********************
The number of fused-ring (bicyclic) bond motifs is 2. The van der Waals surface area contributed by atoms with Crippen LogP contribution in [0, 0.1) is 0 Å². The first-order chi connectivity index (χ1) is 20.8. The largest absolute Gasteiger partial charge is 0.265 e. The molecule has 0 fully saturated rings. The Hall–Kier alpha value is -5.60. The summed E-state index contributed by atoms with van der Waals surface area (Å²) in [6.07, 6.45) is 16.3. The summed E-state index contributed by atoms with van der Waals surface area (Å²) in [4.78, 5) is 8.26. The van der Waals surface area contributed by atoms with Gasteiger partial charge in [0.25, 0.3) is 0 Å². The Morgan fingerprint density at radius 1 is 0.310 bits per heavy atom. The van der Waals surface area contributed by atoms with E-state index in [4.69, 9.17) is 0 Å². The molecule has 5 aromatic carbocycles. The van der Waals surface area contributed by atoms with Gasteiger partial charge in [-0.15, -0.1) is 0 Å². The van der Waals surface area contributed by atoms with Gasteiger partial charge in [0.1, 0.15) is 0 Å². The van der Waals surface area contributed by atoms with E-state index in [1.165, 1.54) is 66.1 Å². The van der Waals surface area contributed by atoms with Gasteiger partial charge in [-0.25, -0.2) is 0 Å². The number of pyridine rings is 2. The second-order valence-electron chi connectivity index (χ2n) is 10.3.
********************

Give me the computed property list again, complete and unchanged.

The number of fused-ring (bicyclic) bond motifs is 2. The van der Waals surface area contributed by atoms with Crippen LogP contribution in [0, 0.1) is 0 Å². The first-order chi connectivity index (χ1) is 20.8. The largest absolute Gasteiger partial charge is 0.265 e. The molecule has 0 fully saturated rings. The Hall–Kier alpha value is -5.60. The summed E-state index contributed by atoms with van der Waals surface area (Å²) in [6.07, 6.45) is 16.3. The summed E-state index contributed by atoms with van der Waals surface area (Å²) in [4.78, 5) is 8.26. The van der Waals surface area contributed by atoms with Gasteiger partial charge in [0.25, 0.3) is 0 Å². The Morgan fingerprint density at radius 1 is 0.310 bits per heavy atom. The van der Waals surface area contributed by atoms with E-state index in [4.69, 9.17) is 0 Å². The molecule has 5 aromatic carbocycles. The van der Waals surface area contributed by atoms with Gasteiger partial charge in [-0.15, -0.1) is 0 Å². The van der Waals surface area contributed by atoms with Gasteiger partial charge in [0.1, 0.15) is 0 Å². The van der Waals surface area contributed by atoms with E-state index in [1.165, 1.54) is 66.1 Å². The van der Waals surface area contributed by atoms with Gasteiger partial charge in [-0.25, -0.2) is 0 Å². The number of pyridine rings is 2. The second-order valence-electron chi connectivity index (χ2n) is 10.3.